Wednesday, 25 November 2020


Te Rerenga students’ documentary shown at the International Antarctic Centre

Three budding young Coromandel filmmakers have just enjoyed a free trip to Christchurch to see the premiere of their very own movie on the big screen at the International Antarctic Centre.

Year 3 students - Ophelia Morley-Muir, Stella James and Ella Adlam - formed one of the four teams from Te Rerenga school who entered the centre’s Days of Ice: Antarctica Through Fresh Eyes film competition. Year 1 to 13 students across Aotearoa were challenged to present a creative, cutting-edge perspective of Antarctica and why it is special to them. The Te Rerenga students were able to call on some pretty useful expert help in the form of Ophelia’s dad, James Muir, a well-known film and documentary maker who has himself visited Antarctica.

“James was so generous with his time,” says Te Rerenga School principal, Mary Kedzlie. “He came and ran a number of workshops with all the students, sharing not only his knowledge and experience of Antarctica, but also his film making skills. The students got so much out of it and it’s something that we plan to continue as part of our digital technology curriculum. The judges actually commented on the high standard of all the entries we sent and, of course, there was great excitement when we heard the girls had won.”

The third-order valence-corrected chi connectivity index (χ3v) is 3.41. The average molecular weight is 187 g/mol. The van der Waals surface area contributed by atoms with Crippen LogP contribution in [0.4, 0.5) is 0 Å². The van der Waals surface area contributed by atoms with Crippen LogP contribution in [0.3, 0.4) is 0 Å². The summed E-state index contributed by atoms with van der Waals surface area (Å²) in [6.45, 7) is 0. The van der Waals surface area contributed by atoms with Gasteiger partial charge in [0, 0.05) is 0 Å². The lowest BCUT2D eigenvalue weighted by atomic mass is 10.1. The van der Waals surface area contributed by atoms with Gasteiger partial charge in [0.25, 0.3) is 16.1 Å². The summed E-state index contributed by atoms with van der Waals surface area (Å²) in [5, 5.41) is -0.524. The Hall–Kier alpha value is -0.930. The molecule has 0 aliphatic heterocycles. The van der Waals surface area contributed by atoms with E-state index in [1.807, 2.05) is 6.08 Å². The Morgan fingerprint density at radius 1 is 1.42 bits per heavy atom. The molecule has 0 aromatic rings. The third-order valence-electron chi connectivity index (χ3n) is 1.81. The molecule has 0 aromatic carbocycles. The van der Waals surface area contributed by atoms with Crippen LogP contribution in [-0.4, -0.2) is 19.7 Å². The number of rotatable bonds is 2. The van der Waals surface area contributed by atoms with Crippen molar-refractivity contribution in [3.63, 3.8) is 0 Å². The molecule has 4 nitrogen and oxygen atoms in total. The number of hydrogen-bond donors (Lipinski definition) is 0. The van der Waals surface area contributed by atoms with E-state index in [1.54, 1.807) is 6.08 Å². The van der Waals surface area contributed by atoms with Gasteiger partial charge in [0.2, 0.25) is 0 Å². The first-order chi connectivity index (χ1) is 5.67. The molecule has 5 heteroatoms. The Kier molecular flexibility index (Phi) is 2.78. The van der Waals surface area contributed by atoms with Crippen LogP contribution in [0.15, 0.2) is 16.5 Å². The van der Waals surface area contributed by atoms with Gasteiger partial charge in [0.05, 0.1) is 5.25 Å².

As part of their prize the students were flown to Christchurch and put up overnight in a hotel. They also received a prize pack and had the opportunity to watch the first screening of their movie, “Forest and Ice,” at the International Antarctic Centre where it will run for a year. Their theme focused strongly on the wildlife of the Antarctic and how various species have adapted to this unique environment. Featuring film footage, artwork and researched data linked together with a voiceover by Ophelia, the three-minute long documentary captured the overall primary award for Years 1 to 4.

“We learned a lot about the animals in Antarctica when making the movie, even the ones that lived there millions of years ago, dinosaurs like the cryolophosaurus,” says Stella. “I really liked our film and I thought we had a good chance of winning, but it was still really exciting,” Ophelia adds.

There’s excitement when the three young filmmakers recounted their time at the International Antarctic Centre. “We got to see a husky and some blue penguins, and you get to go into a freezing area that lets you feel what it is like in the Antarctic,” Ella says. “It was so cold and slippery.”

The girls say learning more about the Antarctic’s wildlife has helped them understand why it is important that the continent is protected and they are proud that their work will help share that message with the thousands of visitors who come to the centre. In acknowledgement of their efforts, they have also been named ambassadors for the International Antarctic Centre for the next 12 months.

Pictured: Te Rerenga school’s Stella James, Ella Adlam and Ophelia Morley-Muir who won the Years 1 to 4 category in the International Antarctic Centre’s short film contest.


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